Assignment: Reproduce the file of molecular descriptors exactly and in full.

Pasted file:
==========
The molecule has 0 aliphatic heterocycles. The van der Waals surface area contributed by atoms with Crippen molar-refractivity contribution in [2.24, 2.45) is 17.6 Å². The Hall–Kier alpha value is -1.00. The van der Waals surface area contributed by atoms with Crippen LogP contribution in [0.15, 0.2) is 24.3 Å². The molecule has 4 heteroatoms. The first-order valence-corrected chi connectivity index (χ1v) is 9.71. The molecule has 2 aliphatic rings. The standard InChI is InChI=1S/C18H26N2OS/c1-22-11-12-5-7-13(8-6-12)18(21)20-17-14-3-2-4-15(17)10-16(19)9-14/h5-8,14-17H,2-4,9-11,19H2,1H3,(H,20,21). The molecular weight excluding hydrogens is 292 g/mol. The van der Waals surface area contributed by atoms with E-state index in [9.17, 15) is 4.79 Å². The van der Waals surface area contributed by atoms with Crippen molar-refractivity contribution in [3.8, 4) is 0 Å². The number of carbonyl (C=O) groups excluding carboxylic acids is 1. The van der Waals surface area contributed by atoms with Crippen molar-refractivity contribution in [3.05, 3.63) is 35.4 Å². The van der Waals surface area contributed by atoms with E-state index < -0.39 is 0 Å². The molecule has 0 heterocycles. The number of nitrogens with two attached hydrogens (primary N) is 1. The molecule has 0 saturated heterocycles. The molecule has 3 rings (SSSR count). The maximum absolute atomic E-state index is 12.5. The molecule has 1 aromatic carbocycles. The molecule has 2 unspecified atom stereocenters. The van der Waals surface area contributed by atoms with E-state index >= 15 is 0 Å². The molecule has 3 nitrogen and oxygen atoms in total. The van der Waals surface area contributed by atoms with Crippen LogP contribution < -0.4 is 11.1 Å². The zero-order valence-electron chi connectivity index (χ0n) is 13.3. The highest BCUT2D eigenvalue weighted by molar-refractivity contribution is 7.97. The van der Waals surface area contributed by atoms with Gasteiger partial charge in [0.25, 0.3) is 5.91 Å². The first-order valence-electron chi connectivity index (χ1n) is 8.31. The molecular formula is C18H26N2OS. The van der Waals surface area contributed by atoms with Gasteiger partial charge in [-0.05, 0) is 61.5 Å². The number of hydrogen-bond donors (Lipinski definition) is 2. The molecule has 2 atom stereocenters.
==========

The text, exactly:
The molecule has 0 aliphatic heterocycles. The van der Waals surface area contributed by atoms with Crippen molar-refractivity contribution in [2.24, 2.45) is 17.6 Å². The Hall–Kier alpha value is -1.00. The van der Waals surface area contributed by atoms with Crippen LogP contribution in [0.15, 0.2) is 24.3 Å². The molecule has 4 heteroatoms. The first-order valence-corrected chi connectivity index (χ1v) is 9.71. The molecule has 2 aliphatic rings. The standard InChI is InChI=1S/C18H26N2OS/c1-22-11-12-5-7-13(8-6-12)18(21)20-17-14-3-2-4-15(17)10-16(19)9-14/h5-8,14-17H,2-4,9-11,19H2,1H3,(H,20,21). The molecular weight excluding hydrogens is 292 g/mol. The van der Waals surface area contributed by atoms with E-state index in [9.17, 15) is 4.79 Å². The van der Waals surface area contributed by atoms with Crippen molar-refractivity contribution in [3.8, 4) is 0 Å². The number of carbonyl (C=O) groups excluding carboxylic acids is 1. The van der Waals surface area contributed by atoms with Crippen molar-refractivity contribution in [3.05, 3.63) is 35.4 Å². The van der Waals surface area contributed by atoms with E-state index < -0.39 is 0 Å². The molecule has 0 heterocycles. The number of nitrogens with two attached hydrogens (primary N) is 1. The molecule has 0 saturated heterocycles. The molecule has 3 rings (SSSR count). The maximum absolute atomic E-state index is 12.5. The molecule has 1 aromatic carbocycles. The molecule has 2 unspecified atom stereocenters. The van der Waals surface area contributed by atoms with E-state index >= 15 is 0 Å². The molecule has 3 nitrogen and oxygen atoms in total. The van der Waals surface area contributed by atoms with Crippen LogP contribution < -0.4 is 11.1 Å². The zero-order valence-electron chi connectivity index (χ0n) is 13.3. The highest BCUT2D eigenvalue weighted by molar-refractivity contribution is 7.97. The van der Waals surface area contributed by atoms with Gasteiger partial charge in [0.25, 0.3) is 5.91 Å². The first-order valence-electron chi connectivity index (χ1n) is 8.31. The molecular formula is C18H26N2OS. The van der Waals surface area contributed by atoms with Gasteiger partial charge in [-0.05, 0) is 61.5 Å². The number of hydrogen-bond donors (Lipinski definition) is 2. The molecule has 2 atom stereocenters.